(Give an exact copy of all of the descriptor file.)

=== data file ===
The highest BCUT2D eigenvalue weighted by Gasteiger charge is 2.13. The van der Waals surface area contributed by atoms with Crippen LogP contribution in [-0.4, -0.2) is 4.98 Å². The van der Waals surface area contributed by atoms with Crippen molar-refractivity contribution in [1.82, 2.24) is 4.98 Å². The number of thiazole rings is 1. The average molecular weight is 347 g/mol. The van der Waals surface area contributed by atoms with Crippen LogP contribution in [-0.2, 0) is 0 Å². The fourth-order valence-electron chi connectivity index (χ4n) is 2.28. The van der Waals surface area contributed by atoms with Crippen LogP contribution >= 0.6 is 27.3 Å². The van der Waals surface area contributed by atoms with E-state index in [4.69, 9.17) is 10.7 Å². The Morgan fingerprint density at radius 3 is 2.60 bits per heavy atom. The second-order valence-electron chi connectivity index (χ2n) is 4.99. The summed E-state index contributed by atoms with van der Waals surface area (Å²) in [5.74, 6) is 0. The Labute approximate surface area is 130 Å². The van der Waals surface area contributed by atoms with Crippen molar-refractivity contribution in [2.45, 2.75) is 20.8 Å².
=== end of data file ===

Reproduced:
The highest BCUT2D eigenvalue weighted by Gasteiger charge is 2.13. The van der Waals surface area contributed by atoms with Crippen LogP contribution in [-0.4, -0.2) is 4.98 Å². The van der Waals surface area contributed by atoms with Crippen molar-refractivity contribution in [1.82, 2.24) is 4.98 Å². The number of thiazole rings is 1. The average molecular weight is 347 g/mol. The van der Waals surface area contributed by atoms with Crippen LogP contribution in [-0.2, 0) is 0 Å². The fourth-order valence-electron chi connectivity index (χ4n) is 2.28. The van der Waals surface area contributed by atoms with Crippen LogP contribution >= 0.6 is 27.3 Å². The van der Waals surface area contributed by atoms with E-state index in [4.69, 9.17) is 10.7 Å². The Morgan fingerprint density at radius 3 is 2.60 bits per heavy atom. The second-order valence-electron chi connectivity index (χ2n) is 4.99. The summed E-state index contributed by atoms with van der Waals surface area (Å²) in [5.74, 6) is 0. The Labute approximate surface area is 130 Å². The van der Waals surface area contributed by atoms with Crippen molar-refractivity contribution in [2.45, 2.75) is 20.8 Å².